Each month the milk monitor delves into the dairy industry and gives us the low-down on the good, the bag, the ugly and everything in between.
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Farmers should expect a $7-plus payout for the new milking season.

Two flat GDT results in April have cemented the gains dairy prices made earlier this year.

The 0.3% lift and 0.1% fall this month meant whole milk powder prices (WMP) are at US$4097/tonne.

NZX analyst Stu Davison says the latest result looked as if the GDT index had now settled into a new price range and the move prompted three of the banks to raise their milk price forecast for the new season.

Westpac was the most optimistic, lifting their forecast 75 cents to an eye-watering $8/kg MS.

Writing in the bank’s Dairy Update, senior agri economist Nathan Penny says he expected prices to start the new season on the front foot.

“For example, in milk price terms, the auction result overnight (using the auction results and today’s level of the NZD/USD) equates to a milk price of over $9/kg.”

He expected global prices to moderate over the course of the season, with WMP prices expected to fall 18%.

Penny says he expected a modest supply response to the prices with constraints expected to come on from environmental pressures, competition for land and water, and constraints on capital and labour.

Global dairy supply is similarly constrained. The European Commission and the USDA expect relatively modest growth over 2021 of 1% and 2%, respectively, for reasons similar to New Zealand’s, he says.

Demand, however, is strong and ongoing largely thanks to continuous demand out of China and South-East Asia, which Penny believes has no signs of ebbing.

ASB is a bit more conservative, lifting its new season milk price 20c to $7.50/kg MS in their Commodities Weekly publication.

Its chief economist Nick Tuffley emphasised it was “very, very early days” and expected Fonterra’s forecast to be at a wide range.

The latest auction saw Chinese buyers return after being absent in early April.

“The vast majority of product on offer was captured by the North Asia region, with other parts of the globe taking lower volumes than at the last auction,” Tuffley says.

He expects commodity prices to hold their ground in the coming months.

“There is scope for further gains in meat and forestry prices and, while we expect further easing in dairy prices, we remain sceptical that a sharp correction is on the cards,” he says.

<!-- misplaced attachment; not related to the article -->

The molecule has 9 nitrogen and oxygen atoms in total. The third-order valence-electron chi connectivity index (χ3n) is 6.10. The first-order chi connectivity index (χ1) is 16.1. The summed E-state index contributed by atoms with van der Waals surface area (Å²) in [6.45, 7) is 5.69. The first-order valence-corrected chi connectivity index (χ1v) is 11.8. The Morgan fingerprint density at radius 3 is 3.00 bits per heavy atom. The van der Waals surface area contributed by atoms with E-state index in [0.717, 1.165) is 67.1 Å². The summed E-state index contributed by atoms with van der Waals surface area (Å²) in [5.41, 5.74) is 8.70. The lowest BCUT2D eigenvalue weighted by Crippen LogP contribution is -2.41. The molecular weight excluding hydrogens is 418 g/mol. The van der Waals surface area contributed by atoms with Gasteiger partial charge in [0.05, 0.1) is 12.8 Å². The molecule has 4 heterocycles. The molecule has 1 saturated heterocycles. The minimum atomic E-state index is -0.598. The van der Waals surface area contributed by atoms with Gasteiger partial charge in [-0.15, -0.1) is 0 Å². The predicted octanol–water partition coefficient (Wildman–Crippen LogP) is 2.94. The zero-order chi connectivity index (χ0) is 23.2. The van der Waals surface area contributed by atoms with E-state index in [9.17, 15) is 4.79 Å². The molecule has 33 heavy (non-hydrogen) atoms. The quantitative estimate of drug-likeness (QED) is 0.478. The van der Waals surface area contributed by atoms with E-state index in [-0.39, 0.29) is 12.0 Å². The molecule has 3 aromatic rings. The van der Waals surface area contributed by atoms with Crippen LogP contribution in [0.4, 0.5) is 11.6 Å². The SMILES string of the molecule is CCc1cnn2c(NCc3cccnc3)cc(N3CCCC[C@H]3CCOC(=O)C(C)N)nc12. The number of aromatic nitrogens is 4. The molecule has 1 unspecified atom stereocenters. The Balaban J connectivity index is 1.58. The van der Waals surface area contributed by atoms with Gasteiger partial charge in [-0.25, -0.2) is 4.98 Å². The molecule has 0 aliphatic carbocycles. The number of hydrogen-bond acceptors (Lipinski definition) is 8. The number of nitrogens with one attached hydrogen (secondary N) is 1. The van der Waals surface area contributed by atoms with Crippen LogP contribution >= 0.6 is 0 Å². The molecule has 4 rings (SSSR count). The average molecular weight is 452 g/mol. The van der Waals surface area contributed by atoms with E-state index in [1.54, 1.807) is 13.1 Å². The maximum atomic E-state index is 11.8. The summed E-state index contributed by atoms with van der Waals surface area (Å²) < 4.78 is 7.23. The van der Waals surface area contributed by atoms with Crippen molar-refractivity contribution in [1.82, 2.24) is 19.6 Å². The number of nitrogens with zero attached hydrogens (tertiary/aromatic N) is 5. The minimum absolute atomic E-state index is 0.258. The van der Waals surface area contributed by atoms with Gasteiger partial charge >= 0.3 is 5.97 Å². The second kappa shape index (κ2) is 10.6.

ANZ’s April Agri Focus emphasised the effect the strong global markets were having on milk prices and it forecasted $7.30/kg MS for next season.

“The recent strength in global markets, combined with a slight softening in the NZD, has been supportive of farm gate milk prices. We are forecasting $7.70/kg MS for this season and $7.30/kg MS for next season,” it said.

The bank also expected prices to soften, predicting WMP prices to ease back to USD3500/t and the NZD will be at USD0.77 by the end of this year.

Like Westpac, it says while global supplies are growing, it was not enough to negatively affect prices despite the Northern Hemisphere hitting its peak production period.

If history is to go by, Fonterra will stick to a conservative forecast with a wide range when it announces it in late May. This is after past criticism of posting a high opening forecast only to have to correct it mid-way through the season – after many farmers had already committed to spending decisions.

It’s a point Rabobank’s Emma Higgins made in the bank’s Agri Business Monthly.

“At this stage market fundamentals support another profitable milk price, but with the re-emergence of more volatile price signals it’s likely there will be an element of conservatism in opening ranges.”

As this season starts to wind down, most will be pretty happy with how it has gone, largely thanks to persistent and timely rain throughout March and April, which has helped retain pasture growth.

There have been fishhooks: high facial eczema-causing spore counts in many areas of the North Island, bone-dry weather in eastern areas, a jump in on-farm expenses and of course, the staff shortages brought about mostly by the covid-19 border lockdown.

But most farmers should look back at this year with the good returns and the small part they played in propping up the economy during the covid lockdown with a great deal of pride and satisfaction.

Australian dairy farmers supplying milk to Fonterra could become part-owners of the co-operative’s business across the Tasman.

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